Can metamaterials perfect satellite broadband?

A new company emerging from Intellectual Ventures is creating so-called metamaterials that it plans to embed in satellite antennas. These artificial materials are engineered with properties that wouldn’t normally exist in nature , and in the case of IV’s new spin-off Kymeta they would be used to manipulate way satellite waves connect to fast-moving objects on the Earth’s surface. Think a unidirectional satellite dish.

Kymeta is the second startup to be spun out of Intellectual Ventures’ vast intellectual property portfolio, having launched its first, nuclear power startup TerraPower, in 2008. But as my colleague Jeff Roberts points out, IV’s primary business is that of a patent troll, vigorously pursuing legal action against companies that don’t agree to license its vast trove of intellectual property. IV, however, has been trying to clean up its image, insisting it will use its intellectual property for both public good and technological innovation. According to its website, Kymeta is the first commercial offspring from a decade of work in the field of metamaterials:

Kymeta is the result of our patience and persistence. Based on IV’s metamaterials satellite antenna technology (MSA-T), Kymeta’s mTenna products will simplify the satellite connections needed for broadband Internet on the go, anywhere in the world.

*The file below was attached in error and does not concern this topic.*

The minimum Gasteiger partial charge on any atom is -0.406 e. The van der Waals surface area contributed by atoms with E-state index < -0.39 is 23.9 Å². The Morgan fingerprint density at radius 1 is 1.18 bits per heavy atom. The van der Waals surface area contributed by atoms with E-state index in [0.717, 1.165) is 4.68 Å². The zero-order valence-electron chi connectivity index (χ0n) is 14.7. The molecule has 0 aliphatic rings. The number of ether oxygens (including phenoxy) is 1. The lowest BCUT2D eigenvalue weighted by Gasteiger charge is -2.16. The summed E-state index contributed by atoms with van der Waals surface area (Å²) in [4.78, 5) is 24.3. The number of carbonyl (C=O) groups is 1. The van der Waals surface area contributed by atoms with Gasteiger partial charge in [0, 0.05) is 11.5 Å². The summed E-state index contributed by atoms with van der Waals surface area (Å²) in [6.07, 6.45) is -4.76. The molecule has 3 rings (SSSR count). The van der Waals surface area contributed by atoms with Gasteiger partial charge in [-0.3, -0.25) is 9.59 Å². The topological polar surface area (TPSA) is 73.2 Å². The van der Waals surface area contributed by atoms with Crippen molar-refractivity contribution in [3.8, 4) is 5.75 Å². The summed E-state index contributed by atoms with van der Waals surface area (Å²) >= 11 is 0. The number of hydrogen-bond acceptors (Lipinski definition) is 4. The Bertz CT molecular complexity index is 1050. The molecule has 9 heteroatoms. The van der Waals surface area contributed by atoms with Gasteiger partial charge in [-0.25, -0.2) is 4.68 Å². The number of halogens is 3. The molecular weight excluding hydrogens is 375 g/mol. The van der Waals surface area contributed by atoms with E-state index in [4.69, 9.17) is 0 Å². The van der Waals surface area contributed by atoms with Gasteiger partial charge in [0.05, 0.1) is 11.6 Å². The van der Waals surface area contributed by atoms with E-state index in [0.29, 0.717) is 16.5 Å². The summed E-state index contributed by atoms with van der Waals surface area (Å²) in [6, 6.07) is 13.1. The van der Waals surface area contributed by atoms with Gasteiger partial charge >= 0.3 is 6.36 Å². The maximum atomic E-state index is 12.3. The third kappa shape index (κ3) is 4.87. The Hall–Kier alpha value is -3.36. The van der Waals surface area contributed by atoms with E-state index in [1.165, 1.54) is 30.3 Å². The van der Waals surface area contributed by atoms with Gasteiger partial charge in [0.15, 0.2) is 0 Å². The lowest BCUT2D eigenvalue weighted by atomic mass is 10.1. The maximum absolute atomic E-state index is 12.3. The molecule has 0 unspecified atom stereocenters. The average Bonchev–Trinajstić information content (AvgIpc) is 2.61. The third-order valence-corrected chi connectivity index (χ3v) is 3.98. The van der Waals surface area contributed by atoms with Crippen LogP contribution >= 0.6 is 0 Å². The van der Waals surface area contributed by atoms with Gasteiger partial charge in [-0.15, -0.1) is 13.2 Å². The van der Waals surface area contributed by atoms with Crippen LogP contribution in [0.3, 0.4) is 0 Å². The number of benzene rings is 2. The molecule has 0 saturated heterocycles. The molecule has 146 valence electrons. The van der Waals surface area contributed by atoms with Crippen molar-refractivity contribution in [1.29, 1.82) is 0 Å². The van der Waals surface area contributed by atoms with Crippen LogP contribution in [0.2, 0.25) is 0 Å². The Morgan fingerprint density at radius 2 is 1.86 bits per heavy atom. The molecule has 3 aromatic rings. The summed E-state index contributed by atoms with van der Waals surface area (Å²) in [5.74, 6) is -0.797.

Why not just develop this product ourselves? IV creates new companies like Kymeta (or previously TerraPower) to focus on bringing particularly promising new inventions to market so that our inventors can continue doing what they do best – dreaming up the next big idea.

Kymeta will part from IV with a fistful of cash, $12 million, supplied by some impressive backers: Bill Gates, Liberty Global and Lux Capital. It plans to put those funds to use building briefcase-sized satellite antennas that can be mounted on planes, trains, boats and ships and just about any highway vehicle.

Satellite may not seem like the most cost-effective or efficient way of providing broadband to a train or bus full of laptop-wielding passengers, but the technology has come a long way in recent years. Last year, ViaSat put a satellite into orbit that can support up to 140 Gbps of capacity throughout its North American footprint. Those impressive delivery capabilities mean ViaSat(s vsat) and its partner Dish Network(s dish) can offer 12 Mbps downlink and 3 Mbps uplink speeds for little more than the cost of a cable or DSL connection.